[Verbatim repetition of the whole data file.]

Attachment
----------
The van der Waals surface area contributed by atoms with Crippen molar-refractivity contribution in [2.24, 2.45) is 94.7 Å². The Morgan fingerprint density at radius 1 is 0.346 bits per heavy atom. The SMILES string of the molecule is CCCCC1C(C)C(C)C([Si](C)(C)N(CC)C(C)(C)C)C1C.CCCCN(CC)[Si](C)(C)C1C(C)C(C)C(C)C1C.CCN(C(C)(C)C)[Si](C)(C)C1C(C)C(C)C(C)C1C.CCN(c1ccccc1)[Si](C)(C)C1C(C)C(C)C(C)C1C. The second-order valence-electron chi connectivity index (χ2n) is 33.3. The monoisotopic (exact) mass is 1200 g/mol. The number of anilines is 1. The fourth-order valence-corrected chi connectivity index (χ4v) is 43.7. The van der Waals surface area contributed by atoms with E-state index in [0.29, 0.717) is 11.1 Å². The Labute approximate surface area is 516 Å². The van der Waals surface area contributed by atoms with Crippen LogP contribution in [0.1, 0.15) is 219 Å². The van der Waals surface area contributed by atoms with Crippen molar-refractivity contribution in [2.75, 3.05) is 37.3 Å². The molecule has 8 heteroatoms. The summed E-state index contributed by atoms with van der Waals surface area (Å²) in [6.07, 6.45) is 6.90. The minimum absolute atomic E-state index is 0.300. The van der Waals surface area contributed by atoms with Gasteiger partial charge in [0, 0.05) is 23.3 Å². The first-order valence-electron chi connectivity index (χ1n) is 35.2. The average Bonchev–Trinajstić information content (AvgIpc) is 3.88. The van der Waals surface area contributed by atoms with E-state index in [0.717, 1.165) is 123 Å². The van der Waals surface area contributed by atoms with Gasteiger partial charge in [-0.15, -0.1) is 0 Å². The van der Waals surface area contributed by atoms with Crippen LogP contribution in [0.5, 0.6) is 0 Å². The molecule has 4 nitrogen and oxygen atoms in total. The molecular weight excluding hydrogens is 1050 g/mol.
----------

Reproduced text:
The van der Waals surface area contributed by atoms with Crippen molar-refractivity contribution in [2.24, 2.45) is 94.7 Å². The Morgan fingerprint density at radius 1 is 0.346 bits per heavy atom. The SMILES string of the molecule is CCCCC1C(C)C(C)C([Si](C)(C)N(CC)C(C)(C)C)C1C.CCCCN(CC)[Si](C)(C)C1C(C)C(C)C(C)C1C.CCN(C(C)(C)C)[Si](C)(C)C1C(C)C(C)C(C)C1C.CCN(c1ccccc1)[Si](C)(C)C1C(C)C(C)C(C)C1C. The second-order valence-electron chi connectivity index (χ2n) is 33.3. The monoisotopic (exact) mass is 1200 g/mol. The number of anilines is 1. The fourth-order valence-corrected chi connectivity index (χ4v) is 43.7. The van der Waals surface area contributed by atoms with E-state index in [0.29, 0.717) is 11.1 Å². The Labute approximate surface area is 516 Å². The van der Waals surface area contributed by atoms with Crippen LogP contribution in [0.1, 0.15) is 219 Å². The van der Waals surface area contributed by atoms with Crippen molar-refractivity contribution in [2.75, 3.05) is 37.3 Å². The molecule has 8 heteroatoms. The summed E-state index contributed by atoms with van der Waals surface area (Å²) in [6.07, 6.45) is 6.90. The minimum absolute atomic E-state index is 0.300. The van der Waals surface area contributed by atoms with Gasteiger partial charge in [0, 0.05) is 23.3 Å². The first-order valence-electron chi connectivity index (χ1n) is 35.2. The average Bonchev–Trinajstić information content (AvgIpc) is 3.88. The van der Waals surface area contributed by atoms with E-state index in [0.717, 1.165) is 123 Å². The van der Waals surface area contributed by atoms with Gasteiger partial charge in [-0.15, -0.1) is 0 Å². The van der Waals surface area contributed by atoms with Crippen LogP contribution in [0.5, 0.6) is 0 Å². The molecule has 4 nitrogen and oxygen atoms in total. The molecular weight excluding hydrogens is 1050 g/mol.